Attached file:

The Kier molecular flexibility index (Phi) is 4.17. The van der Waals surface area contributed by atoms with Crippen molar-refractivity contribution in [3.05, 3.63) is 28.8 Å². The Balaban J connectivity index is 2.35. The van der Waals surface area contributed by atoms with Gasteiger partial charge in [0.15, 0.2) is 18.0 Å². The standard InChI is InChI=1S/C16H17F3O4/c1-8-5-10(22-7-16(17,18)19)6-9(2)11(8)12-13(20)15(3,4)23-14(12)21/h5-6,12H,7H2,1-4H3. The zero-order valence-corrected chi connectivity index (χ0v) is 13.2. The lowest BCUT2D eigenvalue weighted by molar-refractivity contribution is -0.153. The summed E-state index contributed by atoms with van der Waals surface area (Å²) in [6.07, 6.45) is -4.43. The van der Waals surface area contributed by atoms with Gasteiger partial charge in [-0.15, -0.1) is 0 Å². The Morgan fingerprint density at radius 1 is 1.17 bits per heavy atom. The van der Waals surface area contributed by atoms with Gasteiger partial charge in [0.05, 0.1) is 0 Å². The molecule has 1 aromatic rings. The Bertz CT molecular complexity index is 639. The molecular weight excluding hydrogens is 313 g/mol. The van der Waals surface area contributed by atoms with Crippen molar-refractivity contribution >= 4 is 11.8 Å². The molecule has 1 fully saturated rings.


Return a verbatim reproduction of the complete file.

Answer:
The Kier molecular flexibility index (Phi) is 4.17. The van der Waals surface area contributed by atoms with Crippen molar-refractivity contribution in [3.05, 3.63) is 28.8 Å². The Balaban J connectivity index is 2.35. The van der Waals surface area contributed by atoms with Gasteiger partial charge in [0.15, 0.2) is 18.0 Å². The standard InChI is InChI=1S/C16H17F3O4/c1-8-5-10(22-7-16(17,18)19)6-9(2)11(8)12-13(20)15(3,4)23-14(12)21/h5-6,12H,7H2,1-4H3. The zero-order valence-corrected chi connectivity index (χ0v) is 13.2. The lowest BCUT2D eigenvalue weighted by molar-refractivity contribution is -0.153. The summed E-state index contributed by atoms with van der Waals surface area (Å²) in [6.07, 6.45) is -4.43. The van der Waals surface area contributed by atoms with Gasteiger partial charge in [-0.15, -0.1) is 0 Å². The Morgan fingerprint density at radius 1 is 1.17 bits per heavy atom. The van der Waals surface area contributed by atoms with Gasteiger partial charge in [0.05, 0.1) is 0 Å². The molecule has 1 aromatic rings. The Bertz CT molecular complexity index is 639. The molecular weight excluding hydrogens is 313 g/mol. The van der Waals surface area contributed by atoms with Crippen molar-refractivity contribution >= 4 is 11.8 Å². The molecule has 1 fully saturated rings.